Legal partnerships are a good way to help you increase profits, as you will have a partner helping you with advice. At the same time, if you and your partner have a disagreement, it can lead to a full legal dispute in your business. A dispute can lead to loss of revenue, especially if it is not handled right.
It’s important to keep your eyes on the law books when handling a partnership dispute, and not let yourself be sidetracked by “getting around the system.” It’s important to be fair and to be prepared. Here are some tactics that can help you handle a partnership dispute in a manner that is correct and legal.
1. Plan Ahead
One legal tactic to handle a partnership dispute is to plan for it as early as possible. And by this, we don’t mean to plan the fight – but plan the resolution. Think about what topics might trigger a disagreement with your partner and try to come up with methods to stop them before they begin.
For instance, so that the dispute does not appear because someone is doing an unfair amount of work, you might want to settle all the responsibilities in advance, lay down the groundwork. A partnership agreement will help settle the legality of everything. For example, Orlando partnership disputes are often resolved by checking with this kind of document first.
Include the holiday season here as well, or any other occasion that might have one of the partners working overtime. This way, there won’t be any questions when it comes to the division of labor. This mediation process can help you save your business in the long run.
2. Have An Active Listening Session
Conflicts usually arise because one shareholder doesn’t talk or the other does not listen. Or perhaps both of them are talking, but none of them is actively listening. This is why it is important to have regular sessions where you are both actively listening to one another.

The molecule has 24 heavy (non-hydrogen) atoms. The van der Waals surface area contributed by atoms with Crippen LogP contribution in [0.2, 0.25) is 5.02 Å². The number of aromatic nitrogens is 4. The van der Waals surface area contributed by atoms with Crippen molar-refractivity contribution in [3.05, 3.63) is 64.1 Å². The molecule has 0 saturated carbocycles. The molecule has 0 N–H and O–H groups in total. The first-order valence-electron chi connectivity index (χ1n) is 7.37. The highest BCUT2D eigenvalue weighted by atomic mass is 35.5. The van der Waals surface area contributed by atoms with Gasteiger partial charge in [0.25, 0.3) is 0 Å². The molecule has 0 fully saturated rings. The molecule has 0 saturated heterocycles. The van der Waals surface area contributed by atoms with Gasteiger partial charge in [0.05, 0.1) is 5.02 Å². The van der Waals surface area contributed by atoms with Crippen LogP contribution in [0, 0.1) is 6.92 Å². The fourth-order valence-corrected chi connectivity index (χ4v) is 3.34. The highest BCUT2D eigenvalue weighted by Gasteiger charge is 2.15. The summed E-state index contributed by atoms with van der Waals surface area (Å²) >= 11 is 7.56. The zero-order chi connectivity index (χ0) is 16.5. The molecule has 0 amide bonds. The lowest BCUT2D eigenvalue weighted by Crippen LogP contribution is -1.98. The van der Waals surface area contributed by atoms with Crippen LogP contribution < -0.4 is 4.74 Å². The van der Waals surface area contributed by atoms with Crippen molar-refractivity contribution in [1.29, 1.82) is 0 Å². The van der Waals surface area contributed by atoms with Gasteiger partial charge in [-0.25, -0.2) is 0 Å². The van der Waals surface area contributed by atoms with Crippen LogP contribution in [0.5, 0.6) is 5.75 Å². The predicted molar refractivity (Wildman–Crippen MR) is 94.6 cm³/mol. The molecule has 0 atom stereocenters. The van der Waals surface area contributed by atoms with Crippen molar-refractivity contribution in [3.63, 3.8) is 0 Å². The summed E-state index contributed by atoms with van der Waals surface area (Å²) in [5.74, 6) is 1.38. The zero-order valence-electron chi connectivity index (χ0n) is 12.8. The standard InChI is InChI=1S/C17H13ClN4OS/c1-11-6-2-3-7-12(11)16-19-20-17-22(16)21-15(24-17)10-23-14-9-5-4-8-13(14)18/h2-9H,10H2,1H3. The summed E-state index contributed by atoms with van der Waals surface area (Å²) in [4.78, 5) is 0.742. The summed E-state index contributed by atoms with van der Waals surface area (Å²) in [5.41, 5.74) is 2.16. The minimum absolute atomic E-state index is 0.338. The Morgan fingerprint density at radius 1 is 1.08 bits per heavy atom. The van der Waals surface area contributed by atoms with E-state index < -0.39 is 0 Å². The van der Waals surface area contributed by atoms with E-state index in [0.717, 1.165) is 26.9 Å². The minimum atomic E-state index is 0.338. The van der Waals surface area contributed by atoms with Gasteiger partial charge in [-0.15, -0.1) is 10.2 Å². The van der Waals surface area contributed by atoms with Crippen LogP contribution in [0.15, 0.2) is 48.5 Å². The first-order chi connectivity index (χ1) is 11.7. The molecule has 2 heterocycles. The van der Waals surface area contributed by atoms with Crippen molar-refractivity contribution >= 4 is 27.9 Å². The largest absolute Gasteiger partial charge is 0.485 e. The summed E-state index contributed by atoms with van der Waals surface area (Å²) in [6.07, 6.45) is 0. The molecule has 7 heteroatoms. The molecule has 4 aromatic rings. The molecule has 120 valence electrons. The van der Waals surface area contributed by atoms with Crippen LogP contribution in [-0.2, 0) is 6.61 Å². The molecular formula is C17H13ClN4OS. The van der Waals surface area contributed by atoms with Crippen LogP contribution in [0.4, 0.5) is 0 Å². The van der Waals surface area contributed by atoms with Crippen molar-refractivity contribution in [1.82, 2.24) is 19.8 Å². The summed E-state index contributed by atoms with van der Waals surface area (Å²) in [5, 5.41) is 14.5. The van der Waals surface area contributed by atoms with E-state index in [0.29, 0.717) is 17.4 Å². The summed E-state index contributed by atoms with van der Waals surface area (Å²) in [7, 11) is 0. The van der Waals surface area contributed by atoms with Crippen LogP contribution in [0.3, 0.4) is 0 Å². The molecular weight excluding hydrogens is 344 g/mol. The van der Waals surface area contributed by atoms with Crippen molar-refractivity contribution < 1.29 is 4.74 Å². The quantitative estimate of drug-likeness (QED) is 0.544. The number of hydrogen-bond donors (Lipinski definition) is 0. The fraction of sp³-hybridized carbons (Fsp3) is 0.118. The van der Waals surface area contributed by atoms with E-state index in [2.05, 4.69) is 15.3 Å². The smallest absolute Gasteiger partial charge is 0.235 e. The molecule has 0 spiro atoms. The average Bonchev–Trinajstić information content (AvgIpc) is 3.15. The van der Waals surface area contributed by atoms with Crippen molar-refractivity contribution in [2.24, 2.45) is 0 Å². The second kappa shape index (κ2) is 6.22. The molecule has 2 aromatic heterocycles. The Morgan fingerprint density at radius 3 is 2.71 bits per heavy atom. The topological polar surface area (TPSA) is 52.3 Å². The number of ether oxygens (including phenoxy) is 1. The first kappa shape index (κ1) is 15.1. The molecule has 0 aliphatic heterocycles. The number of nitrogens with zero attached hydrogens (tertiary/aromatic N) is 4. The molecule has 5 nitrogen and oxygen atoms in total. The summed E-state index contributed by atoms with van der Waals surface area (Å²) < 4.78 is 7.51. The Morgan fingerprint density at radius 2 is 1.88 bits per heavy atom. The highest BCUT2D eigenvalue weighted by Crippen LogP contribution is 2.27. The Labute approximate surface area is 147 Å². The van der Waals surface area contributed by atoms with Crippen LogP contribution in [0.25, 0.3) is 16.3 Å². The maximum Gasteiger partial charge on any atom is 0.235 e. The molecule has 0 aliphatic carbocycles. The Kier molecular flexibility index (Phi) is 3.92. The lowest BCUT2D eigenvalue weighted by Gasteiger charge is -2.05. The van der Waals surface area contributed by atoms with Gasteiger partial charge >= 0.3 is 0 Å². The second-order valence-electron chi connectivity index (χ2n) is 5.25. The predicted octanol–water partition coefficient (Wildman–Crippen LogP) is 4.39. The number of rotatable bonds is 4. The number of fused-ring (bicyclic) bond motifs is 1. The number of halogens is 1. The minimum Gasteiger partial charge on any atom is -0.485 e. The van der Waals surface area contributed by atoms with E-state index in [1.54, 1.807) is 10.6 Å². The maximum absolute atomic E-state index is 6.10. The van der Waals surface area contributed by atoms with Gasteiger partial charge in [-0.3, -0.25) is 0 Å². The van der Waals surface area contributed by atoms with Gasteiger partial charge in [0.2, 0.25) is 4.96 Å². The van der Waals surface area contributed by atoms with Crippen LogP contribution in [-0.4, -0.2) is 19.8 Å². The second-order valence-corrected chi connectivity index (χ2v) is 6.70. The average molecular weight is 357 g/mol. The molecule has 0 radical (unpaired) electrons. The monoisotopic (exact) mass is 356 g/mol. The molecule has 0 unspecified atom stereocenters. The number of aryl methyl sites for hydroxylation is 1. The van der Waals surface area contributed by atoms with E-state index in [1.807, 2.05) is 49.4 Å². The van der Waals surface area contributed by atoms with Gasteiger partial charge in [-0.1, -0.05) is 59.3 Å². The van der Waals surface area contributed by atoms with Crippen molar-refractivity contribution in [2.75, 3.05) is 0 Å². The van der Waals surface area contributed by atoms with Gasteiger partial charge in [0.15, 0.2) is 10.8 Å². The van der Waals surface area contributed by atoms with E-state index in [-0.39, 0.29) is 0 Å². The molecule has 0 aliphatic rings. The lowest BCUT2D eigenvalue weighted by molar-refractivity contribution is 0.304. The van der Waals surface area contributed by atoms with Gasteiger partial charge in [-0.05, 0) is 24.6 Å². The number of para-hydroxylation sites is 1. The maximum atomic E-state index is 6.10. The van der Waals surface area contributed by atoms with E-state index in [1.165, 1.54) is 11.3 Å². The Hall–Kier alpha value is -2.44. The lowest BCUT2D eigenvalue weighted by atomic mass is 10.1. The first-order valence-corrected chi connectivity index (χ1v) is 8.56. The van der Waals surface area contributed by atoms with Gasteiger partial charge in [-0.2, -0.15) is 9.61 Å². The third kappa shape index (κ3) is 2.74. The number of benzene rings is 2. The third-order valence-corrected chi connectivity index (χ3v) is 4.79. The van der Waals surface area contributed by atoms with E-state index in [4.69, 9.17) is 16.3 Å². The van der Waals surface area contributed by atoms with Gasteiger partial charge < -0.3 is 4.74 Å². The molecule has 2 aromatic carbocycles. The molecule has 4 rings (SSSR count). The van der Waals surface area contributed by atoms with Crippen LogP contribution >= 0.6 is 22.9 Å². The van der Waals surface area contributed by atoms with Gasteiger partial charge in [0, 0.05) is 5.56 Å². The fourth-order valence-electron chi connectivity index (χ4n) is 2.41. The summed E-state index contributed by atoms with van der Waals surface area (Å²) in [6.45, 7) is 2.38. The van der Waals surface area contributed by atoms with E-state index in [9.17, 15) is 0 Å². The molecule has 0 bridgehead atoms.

For at least three to five minutes during important decision-making moments, actively talk with your partner and listen to their ideas, without judging their beliefs. By understanding one another, you will be able to set aside your differences and create a profitable and competitive business.
A good tip would be to have these sessions with your legal counselor. This way, if someone is not looking at matters objectively, the counselor would be able to step in. This can potentially help solve a dispute and maybe even save a partnership.
3. Hire A Legal Counsel
Depending on the state or city that you are in, you may not be able to do much unless you have someone to handle the legal part of your business. For example, if you live in Orlando, it is very common to hire a legal counsel (usually an attorney) to help you with your company. This way, you can handle your business with more ease.
Legal counsels can also help you make the first and final drafts of your documents. They can help bring both partners in a legal understanding over what the business involves, what their rights and responsibilities are.
Legal counsels are very knowledgeable on the state laws, and they’ll be able to tell you precisely how your business should be handled. They will settle the official records so that all shareholders know what to expect. This will also prevent a dispute from blowing out of proportion. They can manage the situation before it gets in front of a judge.
4. Settle On The Appropriate Finalization
If the partnership is no longer salvageable, you may help yourself and your partner by choosing the right resolution. Going to court can be expensive, so you may want to hire the help of your legal counsel to determine what you should do next.
A buy-out is very often the main solution if the partners decide they can no longer work together. One partner will buy the company from the other, which will allow the business to continue.
A business sell-out is also an option, where the business is sold to new owners. Doing this before you go to court can help you save money on lawsuits and other legal matters.
The Bottom Line
Ideally, before it reaches the worst-case scenario, you may want to have an open conversation with your partner. By being open about your expectations and setting the ground documents, you should be able to avoid these legal disputes in the first place.
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